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George Atiyeh, 84, librarian, scholar

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Washington Post / May 3, 2008

WASHINGTON - George Atiyeh, a librarian and scholar who acquired and developed much of the Library of Congress's renowned collection of publications concerning the Middle East, died April 21 of pneumonia at the Virginian nursing facility in suburban Fairfax County, Va. He was 84.

Mr. Atiyeh came to the Library of Congress in 1967 after an academic career that had taken him from his native Lebanon to the University of Chicago to Puerto Rico. He served as head of the Near East Section for more than 25 years, managing the library's publications from and about the Arab world, Turkey, Iran, Afghanistan, and Central Asia. He helped amass a collection that has few parallels.

Fluent in five languages and familiar with a dozen others, Mr. Atiyeh was an international authority in Arabic studies and made frequent visits to the Middle East to acquire materials for the library. His network of sources among scholars, librarians, archivists, and booksellers allowed him to acquire rare publications from Arab countries, as well as early Arabic language newspapers published in the United States.

He also helped devise acquisition guidelines for the Library of Congress field office in Cairo, which has become a model for branches throughout the world.

Mr. Atiyeh directed or participated in several library programs on Middle Eastern culture, culminating in a 1995 conference on the history of printing in the Arab world, which featured scholars from around the globe.

In conjunction with the conference, presented by the library's Center for the Book, Mr. Atiyeh compiled "The Book in the Islamic World," a 305-page collection of scholarly essays about the history of books in Arab lands.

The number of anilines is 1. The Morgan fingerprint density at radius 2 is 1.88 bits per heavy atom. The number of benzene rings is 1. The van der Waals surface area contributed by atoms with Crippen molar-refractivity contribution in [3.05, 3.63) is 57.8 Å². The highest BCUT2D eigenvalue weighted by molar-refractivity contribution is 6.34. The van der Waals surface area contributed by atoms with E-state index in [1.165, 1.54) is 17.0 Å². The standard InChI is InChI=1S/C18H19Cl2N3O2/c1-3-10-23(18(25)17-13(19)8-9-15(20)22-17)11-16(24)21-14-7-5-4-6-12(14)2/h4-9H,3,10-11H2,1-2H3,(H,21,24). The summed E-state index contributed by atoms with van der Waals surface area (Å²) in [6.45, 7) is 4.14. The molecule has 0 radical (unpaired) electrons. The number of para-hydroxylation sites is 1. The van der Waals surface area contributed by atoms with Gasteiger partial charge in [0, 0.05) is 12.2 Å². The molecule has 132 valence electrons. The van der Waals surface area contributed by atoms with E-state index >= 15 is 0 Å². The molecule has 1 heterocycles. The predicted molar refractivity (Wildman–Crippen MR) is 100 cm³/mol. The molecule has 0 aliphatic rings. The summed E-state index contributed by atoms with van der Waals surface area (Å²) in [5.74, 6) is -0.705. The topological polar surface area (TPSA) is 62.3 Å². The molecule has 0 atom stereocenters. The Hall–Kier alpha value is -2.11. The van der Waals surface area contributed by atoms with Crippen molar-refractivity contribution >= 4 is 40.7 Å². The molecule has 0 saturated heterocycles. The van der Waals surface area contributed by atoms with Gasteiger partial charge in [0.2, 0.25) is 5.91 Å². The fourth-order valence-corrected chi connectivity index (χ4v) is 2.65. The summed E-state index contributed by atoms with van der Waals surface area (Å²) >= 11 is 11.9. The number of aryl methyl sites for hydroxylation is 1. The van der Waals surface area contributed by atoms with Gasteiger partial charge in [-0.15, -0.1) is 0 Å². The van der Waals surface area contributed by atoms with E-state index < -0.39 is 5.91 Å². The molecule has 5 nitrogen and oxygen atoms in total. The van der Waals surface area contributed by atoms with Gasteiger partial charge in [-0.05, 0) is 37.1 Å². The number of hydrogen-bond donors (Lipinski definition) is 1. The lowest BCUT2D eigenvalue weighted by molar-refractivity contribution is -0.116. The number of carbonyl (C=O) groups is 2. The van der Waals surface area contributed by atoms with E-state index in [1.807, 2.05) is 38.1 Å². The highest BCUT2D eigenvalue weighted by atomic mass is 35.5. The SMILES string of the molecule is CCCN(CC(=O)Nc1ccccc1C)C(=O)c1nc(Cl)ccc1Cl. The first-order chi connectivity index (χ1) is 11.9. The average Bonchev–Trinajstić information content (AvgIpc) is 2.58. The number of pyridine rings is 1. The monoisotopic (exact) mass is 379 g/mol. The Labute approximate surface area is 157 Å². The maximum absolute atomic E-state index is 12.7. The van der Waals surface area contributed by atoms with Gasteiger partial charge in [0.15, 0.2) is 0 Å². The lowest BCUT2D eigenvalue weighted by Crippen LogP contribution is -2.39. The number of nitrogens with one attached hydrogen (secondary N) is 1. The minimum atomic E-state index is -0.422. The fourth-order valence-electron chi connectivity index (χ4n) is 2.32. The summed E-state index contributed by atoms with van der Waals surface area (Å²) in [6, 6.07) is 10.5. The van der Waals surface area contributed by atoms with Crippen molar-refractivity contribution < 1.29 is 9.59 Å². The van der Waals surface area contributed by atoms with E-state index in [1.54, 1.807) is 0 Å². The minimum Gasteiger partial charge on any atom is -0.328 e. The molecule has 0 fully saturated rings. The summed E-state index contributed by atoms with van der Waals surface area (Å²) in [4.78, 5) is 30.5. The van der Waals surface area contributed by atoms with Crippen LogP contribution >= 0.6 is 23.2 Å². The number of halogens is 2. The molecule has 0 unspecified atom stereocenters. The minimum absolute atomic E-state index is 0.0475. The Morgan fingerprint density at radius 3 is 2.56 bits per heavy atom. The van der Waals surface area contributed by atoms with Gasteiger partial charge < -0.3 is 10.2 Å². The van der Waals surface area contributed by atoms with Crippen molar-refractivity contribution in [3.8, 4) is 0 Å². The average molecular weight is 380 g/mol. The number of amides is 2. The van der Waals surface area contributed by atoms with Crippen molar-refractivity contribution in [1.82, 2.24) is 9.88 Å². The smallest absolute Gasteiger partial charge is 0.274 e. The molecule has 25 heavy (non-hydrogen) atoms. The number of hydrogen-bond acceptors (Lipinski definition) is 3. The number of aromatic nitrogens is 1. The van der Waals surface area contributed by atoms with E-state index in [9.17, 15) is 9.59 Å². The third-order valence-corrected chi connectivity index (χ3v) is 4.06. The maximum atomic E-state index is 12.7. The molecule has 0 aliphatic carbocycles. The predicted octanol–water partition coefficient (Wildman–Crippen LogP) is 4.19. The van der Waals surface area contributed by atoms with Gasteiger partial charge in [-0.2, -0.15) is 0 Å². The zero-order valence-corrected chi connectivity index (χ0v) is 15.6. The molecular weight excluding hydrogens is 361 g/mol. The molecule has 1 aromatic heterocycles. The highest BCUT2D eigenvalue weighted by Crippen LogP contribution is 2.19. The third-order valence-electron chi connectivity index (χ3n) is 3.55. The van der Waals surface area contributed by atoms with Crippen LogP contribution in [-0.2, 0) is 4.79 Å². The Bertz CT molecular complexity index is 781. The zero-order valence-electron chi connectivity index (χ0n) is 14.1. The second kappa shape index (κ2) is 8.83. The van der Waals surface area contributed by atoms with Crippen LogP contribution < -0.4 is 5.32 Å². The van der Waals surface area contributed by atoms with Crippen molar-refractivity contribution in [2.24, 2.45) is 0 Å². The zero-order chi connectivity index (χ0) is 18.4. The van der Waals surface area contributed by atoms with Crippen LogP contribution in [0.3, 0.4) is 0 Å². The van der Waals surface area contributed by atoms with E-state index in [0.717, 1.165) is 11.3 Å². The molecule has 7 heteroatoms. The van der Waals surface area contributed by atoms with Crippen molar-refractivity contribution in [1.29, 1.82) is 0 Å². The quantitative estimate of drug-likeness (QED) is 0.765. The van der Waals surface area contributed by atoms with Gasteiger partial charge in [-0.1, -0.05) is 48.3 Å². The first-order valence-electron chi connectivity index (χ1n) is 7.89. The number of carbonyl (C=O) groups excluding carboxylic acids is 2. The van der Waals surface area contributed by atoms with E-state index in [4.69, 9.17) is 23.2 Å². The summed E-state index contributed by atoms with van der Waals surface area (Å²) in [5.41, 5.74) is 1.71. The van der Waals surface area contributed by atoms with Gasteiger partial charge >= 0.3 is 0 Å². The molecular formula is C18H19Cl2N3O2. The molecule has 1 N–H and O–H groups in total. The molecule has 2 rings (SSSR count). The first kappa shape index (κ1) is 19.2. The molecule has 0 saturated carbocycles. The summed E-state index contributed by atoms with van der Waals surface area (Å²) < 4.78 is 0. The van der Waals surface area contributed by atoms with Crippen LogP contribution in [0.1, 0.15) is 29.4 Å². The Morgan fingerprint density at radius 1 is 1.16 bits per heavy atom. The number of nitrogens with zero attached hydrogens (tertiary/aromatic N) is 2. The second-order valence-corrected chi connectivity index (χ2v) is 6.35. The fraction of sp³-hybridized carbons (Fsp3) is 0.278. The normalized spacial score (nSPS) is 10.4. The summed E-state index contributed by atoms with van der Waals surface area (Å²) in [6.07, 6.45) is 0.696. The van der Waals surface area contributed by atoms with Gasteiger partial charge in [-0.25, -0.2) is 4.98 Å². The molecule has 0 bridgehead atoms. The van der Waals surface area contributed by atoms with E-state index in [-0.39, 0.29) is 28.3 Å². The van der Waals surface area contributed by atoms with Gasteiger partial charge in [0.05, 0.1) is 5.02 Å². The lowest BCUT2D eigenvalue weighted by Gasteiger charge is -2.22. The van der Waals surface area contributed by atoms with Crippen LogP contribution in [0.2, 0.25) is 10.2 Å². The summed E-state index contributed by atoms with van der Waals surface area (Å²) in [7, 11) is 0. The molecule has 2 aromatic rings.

From 1991 until 1994, Mr. Atiyeh was acting chief of the African and Middle East Division at the library. He retired in 1996 after suffering a stroke.

Mr. Atiyeh was born in Amioun, Lebanon. He developed an early interest in the history, culture, and literature of the Arab world from his father's library.

He received bachelor's and master's degrees in history from the American University of Beirut in 1948 and 1950. In 1954, he received a doctorate in the history of philosophy, with a subspecialty in ancient languages, from the University of Chicago. He was fluent in Arabic, English, German, French, and Spanish.

From 1954 to 1967, he was a professor and administrator at the University of Puerto Rico.

After joining the Library of Congress in 1967, Mr. Atiyeh became a leading figure in Middle Eastern studies and served on a State Department commission on US-Egyptian culture from 1975 to 1978. He served on a White House advisory committee on Islamic affairs in 1979.

He was also a member of the advisory council of Georgetown University's Center for Contemporary Arab Studies, the advisory editorial board of the Middle East Journal, and the advisory board of the London-based al-Furqan Islamic Heritage Foundation.

Mr. Atiyeh wrote dozens of articles on Arabic philosophy, Christian-Muslim relations, intellectual history, and bibliographic research.

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